The macro takes two+ arguments. The first says what to do when the list is empty, the second what to do when it is not, and any additional arguments are used as arguments for the function it defines.

If you add additional arguments, you cannot just provide their names, as you would for normal functions. You have to follow the names with =. You will see this below. That is just how it must be done to insert them in the alist we need to define the new function.

We can use lazy_macro to redefine toString, and I think you will agree that this definition is easier to write.

toString.lazy_list <- lazy_macro("<>", paste(car, ":: <...>"))

For constructing lists, I use these two convinience functions:

eager_cons <- function(car, cdr) make_eager_thunk(CONS(car, cdr))
lazy_cons  <- function(car, cdr) make_lazy_thunk(CONS(car, cdr))

These are also useful for the example code below. I use them to avoid pattern-matching everywhere I access lists.

car <- lazy_macro(stop("Empty list"), car)
cdr <- lazy_macro(stop("Empty list"), cdr)

We can construct an eager list using purrr::reduce:

x <- purrr::reduce(1:5, ~ eager_cons(.y, .x), .init = LLNIL)
x
## 5 :: <...>
car(x)
## [1] 5
cdr(x)
## 4 :: <...>
y <- purrr::reduce(1:5, ~ lazy_cons(.y, .x), .init = LLNIL)
y
## 5 :: <...>
car(y)
## [1] 5
cdr(y)
## 5 :: <...>

This doesn’t show the difference between eager and lazy evaluation, because as soon as we look into a list, we get the evaluated results.

We can reveal the evaluation by wrapping values in a “noisy” function:

make_noise <- function(val) {
  cat("I see", val, "\n")
  val
}

This reveals that with the eager construction, the function is created right away.

x <- purrr::reduce_right(1:5, ~ eager_cons(make_noise(.y), .x), .init = LLNIL)
## I see 5 
## I see 4 
## I see 3 
## I see 2 
## I see 1

When we access it, we do not re-evaluate. It is already created.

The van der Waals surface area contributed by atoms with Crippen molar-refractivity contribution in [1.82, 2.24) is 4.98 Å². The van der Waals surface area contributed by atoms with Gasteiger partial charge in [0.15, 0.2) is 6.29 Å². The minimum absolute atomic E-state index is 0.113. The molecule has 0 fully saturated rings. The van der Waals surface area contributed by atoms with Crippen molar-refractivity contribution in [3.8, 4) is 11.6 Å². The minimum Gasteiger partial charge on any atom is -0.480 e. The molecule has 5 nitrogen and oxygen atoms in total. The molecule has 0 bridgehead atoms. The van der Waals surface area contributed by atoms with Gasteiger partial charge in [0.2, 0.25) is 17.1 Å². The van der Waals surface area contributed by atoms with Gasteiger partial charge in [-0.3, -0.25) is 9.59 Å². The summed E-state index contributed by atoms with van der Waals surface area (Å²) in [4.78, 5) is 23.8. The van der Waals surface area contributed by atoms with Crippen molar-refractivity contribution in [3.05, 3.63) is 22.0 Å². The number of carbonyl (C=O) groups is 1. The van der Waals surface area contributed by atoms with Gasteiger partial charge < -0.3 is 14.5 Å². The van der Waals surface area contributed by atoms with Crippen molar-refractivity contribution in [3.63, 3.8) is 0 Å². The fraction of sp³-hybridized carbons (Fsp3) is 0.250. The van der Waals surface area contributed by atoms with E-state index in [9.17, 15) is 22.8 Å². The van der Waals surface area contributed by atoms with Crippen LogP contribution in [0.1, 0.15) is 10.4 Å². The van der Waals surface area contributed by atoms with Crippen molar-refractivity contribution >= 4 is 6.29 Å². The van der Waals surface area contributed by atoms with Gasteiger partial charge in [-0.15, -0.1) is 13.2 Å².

car(x)
## [1] 1
car(cdr(x))
## [1] 2

With lazy constructions, we do not evaluate the list when we create it

y <- purrr::reduce_right(1:5, ~ lazy_cons(make_noise(.y), .x), .init = LLNIL)

We construct the elements when we access them.

car(y)
## I see 1
## [1] 1
car(cdr(y))
## [1] 1

Wait, what? Why do we get 1 twice here?

This is a consequence of lazy evaluation of promises that we did not want here. When we use purrr:reduce_right, we have an environment with variables that are updated while purrr::reduce_right moves through 1:5. When we evaluate the lazy thunk, that is when we evaluate the expression lazy_cons(make_noise(.y), .x). This is too late; we only get the last value that the variables in the function referred to.

It is slightly worse than it looks like here. The car of the list is the last value, 5, but what is worse is that cdr of the list is the list itself. If we tried to scan through the lazy list, we would get an infinite loop

This function translates a lazy list into a linked list. It shows us that we can scan through the eager list

lazy_to_llist <- lazy_macro(NIL, CONS(car, lazy_to_llist(cdr)))
lazy_to_llist(x)
## 1 :: 2 :: 3 :: 4 :: 5 :: []

But don’t try this. You will hit the limit of the recursion stack.

lazy_to_llist(y)

I cannot show the result here. You will not get a usual R error that knitr can show. Your R session won’t crash or anything, so you can try it if you want to. I simply can’t show the result here. It will look something like this, though

Error: C stack usage  7969360 is too close to the limit
Execution halted

We can’t use purrr to construct lazy lists, but this will work.